I’m way more cognizant of my ‘fit on the field than most. But still, rolling up to the plate in the first inning in a pair of Yeezys was big-timing it. I explained to my teammates what was going on—that I was laced up to write about the experience and get it on video and that the pressure was on to perform. Wearing them meant I had a responsibility to square up a few fastballs and launch a couple of moonshots. My fielding had to be flawless. The squad had to win. You can’t stunt and play like shit.

Only problem is I did.

Adidas Yeezy Cleats
Image via Complex Original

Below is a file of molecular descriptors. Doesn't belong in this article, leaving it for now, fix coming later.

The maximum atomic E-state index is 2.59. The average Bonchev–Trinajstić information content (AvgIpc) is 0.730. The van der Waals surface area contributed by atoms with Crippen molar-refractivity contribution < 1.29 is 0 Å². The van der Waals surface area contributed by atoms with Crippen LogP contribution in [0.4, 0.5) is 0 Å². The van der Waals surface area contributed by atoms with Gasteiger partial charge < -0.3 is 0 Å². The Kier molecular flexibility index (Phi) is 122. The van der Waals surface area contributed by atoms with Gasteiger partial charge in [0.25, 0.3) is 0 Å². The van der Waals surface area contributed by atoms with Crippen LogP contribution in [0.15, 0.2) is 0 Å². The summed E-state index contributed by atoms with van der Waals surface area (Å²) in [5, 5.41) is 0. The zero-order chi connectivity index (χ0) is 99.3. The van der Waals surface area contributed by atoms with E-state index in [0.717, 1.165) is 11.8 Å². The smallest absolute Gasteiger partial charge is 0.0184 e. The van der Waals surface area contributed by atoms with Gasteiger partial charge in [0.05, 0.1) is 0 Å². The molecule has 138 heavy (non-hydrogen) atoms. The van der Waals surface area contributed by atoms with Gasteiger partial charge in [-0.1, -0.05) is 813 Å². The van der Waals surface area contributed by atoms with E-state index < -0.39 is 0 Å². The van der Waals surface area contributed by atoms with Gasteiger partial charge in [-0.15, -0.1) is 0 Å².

When word got around the Complex office that I’d be wearing them for a game, my colleagues told me I better gear up for a royal roast session if I didn’t get a couple of hits. So as if dropping the first game of the doubleheader and needing a win to salvage my team’s Sunday wasn’t enough, I had a handful of my colleagues’ voices in my head every time I stepped to the plate.

While I was pressing up at bat, I wasn’t worried about the performance of the cleats themselves. A size bigger than I ideally would have liked, the Yeezys were surprisingly snug and responsive. You never see suede on the diamond, but they looked better—or at least I felt like they looked better—than I expected. I thought they would stick out like a sore thumb, since I’ve never seen a high-top cleat on the diamond as tall as the Yeezys. But I tipped off my teammates in between games and didn’t get hit with a “What are those?” from our opponents.